Money & Business

Audits: Not What You Might Think

By / Apr 1, 2014 (Bertlmann/Getty Images)

You may not be doing enough to cover yourself from fraud. Some tips to better audit your nonprofit.

After a Washington Post investigation uncovered more than 1,000 cases of “diversions of funds” at nonprofits, reporter Joe Stephens noted during a panel discussion that “many of these organizations got clean audits year after year.”

Michael Wyland, CSL, a consultant at Sumption & Wyland, says many association executives and boards have a false sense of security about their annual financial audits. “If you talk to most accountants, they will tell you that a financial audit is not designed to discover fraud,” he says. “An audit is a test of the accounting procedures used in an organization, and it samples transactions and tests whether those transactions are in compliance with generally accepted accounting principles.”

Because a routine audit tests a sample of transactions, when it does uncover fraud, it’s “almost by accident,” Wyland says. A “forensic audit,” on the other hand, will dig up the details of an embezzlement scheme, but it’s far from routine. Costing perhaps 10 times as much as a standard audit, a forensic audit is typically called for only after indications of fraud have arisen.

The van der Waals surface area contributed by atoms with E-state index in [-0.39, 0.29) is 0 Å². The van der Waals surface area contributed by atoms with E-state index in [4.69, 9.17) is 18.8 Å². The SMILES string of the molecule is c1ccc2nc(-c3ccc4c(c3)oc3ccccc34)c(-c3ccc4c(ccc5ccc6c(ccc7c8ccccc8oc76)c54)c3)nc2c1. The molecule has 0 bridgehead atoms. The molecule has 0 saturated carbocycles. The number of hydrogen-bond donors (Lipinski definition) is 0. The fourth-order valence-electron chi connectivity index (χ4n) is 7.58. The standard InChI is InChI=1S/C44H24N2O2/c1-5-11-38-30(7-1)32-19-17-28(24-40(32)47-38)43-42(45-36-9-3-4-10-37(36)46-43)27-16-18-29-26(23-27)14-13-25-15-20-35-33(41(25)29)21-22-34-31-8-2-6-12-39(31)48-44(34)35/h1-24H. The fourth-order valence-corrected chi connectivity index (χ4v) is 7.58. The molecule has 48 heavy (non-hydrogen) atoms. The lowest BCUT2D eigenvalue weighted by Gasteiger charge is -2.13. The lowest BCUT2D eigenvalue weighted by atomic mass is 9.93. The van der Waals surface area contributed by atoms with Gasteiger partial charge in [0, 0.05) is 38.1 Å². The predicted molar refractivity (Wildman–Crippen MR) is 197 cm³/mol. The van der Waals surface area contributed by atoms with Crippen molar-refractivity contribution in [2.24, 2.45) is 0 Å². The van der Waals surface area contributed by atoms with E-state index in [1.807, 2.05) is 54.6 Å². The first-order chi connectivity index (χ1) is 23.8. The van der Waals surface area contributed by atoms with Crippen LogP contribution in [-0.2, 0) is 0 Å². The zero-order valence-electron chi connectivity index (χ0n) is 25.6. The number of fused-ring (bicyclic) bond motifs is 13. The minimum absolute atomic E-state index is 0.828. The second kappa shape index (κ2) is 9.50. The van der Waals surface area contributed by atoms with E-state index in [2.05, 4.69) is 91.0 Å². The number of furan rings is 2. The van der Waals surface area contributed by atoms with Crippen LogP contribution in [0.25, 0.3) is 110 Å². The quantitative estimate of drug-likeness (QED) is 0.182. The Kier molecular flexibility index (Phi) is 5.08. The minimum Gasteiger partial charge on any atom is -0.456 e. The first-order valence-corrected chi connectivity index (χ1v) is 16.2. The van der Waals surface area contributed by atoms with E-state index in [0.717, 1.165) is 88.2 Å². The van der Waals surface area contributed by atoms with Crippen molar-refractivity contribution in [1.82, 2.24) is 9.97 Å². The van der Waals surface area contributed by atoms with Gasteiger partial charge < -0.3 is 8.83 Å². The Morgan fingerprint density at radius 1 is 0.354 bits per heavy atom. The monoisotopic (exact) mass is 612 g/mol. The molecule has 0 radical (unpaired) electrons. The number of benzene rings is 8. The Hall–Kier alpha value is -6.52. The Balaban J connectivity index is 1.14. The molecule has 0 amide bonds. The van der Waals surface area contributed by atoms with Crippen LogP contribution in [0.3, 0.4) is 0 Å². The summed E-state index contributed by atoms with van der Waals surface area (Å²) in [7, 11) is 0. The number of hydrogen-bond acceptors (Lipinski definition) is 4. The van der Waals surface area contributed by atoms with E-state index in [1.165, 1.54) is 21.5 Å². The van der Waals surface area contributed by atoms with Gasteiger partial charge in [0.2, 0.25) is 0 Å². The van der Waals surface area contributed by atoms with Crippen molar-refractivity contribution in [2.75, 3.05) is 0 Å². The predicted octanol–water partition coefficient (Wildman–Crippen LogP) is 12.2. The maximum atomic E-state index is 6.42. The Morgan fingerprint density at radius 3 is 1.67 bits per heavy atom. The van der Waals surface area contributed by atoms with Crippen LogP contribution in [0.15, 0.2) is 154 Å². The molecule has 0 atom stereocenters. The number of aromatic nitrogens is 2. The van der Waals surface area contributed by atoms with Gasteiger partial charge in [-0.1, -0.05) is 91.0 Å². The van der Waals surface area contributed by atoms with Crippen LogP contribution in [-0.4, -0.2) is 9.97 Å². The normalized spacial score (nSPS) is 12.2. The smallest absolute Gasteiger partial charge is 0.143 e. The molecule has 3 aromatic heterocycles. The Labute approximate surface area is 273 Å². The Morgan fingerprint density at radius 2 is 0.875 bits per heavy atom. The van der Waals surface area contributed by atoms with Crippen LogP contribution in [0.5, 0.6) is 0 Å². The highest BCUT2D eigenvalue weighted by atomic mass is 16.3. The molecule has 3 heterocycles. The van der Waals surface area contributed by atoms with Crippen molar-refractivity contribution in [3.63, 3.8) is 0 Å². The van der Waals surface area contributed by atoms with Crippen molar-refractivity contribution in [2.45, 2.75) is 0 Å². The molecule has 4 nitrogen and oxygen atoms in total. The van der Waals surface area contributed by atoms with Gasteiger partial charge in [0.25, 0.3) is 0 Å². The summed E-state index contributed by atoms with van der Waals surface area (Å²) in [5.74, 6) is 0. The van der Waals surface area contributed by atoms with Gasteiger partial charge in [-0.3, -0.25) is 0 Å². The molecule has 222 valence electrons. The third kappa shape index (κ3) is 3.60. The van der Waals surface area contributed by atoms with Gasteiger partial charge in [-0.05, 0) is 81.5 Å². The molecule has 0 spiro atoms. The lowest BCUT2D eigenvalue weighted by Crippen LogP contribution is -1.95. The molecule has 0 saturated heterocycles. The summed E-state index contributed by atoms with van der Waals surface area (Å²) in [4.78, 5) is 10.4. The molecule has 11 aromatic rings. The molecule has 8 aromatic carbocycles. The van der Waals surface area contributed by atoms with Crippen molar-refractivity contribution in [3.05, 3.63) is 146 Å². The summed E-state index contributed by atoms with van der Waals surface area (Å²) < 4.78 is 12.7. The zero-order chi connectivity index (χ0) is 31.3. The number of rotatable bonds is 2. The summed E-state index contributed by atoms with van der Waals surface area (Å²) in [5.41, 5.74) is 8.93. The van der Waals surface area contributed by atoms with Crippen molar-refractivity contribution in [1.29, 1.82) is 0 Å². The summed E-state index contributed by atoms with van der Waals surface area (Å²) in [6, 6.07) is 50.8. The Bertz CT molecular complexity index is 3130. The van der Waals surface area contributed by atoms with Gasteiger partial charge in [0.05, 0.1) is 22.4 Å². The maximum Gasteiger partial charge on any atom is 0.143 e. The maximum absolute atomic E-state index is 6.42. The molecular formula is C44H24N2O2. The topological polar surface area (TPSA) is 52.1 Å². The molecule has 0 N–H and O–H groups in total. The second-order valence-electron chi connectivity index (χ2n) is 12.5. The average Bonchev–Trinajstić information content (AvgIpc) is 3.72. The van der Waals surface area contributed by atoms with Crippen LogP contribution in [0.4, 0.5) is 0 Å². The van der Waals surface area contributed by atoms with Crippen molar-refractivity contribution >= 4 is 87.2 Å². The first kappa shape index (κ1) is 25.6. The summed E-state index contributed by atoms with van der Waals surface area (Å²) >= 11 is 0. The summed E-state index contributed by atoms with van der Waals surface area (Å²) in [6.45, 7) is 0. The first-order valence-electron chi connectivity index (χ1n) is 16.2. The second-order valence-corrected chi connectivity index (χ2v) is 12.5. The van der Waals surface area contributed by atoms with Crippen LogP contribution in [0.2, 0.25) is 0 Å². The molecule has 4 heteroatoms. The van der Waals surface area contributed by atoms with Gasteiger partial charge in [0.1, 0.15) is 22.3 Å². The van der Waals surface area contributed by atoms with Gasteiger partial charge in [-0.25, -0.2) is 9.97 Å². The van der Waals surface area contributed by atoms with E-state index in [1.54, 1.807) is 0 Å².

Experts recommend a few options to better monitor for embezzlement:

Conduct a fraud risk assessment, in which financial procedures are examined to brainstorm fraud scenarios and identify control gaps.

Increase the volume of transactions sampled in a standard external audit.

Periodically and randomly sample transactions internally to ensure compliance with financial procedures.

Joe Rominiecki

Joe Rominiecki, manager of communications at the Entomological Society of America, is a former senior editor at Associations Now. More »

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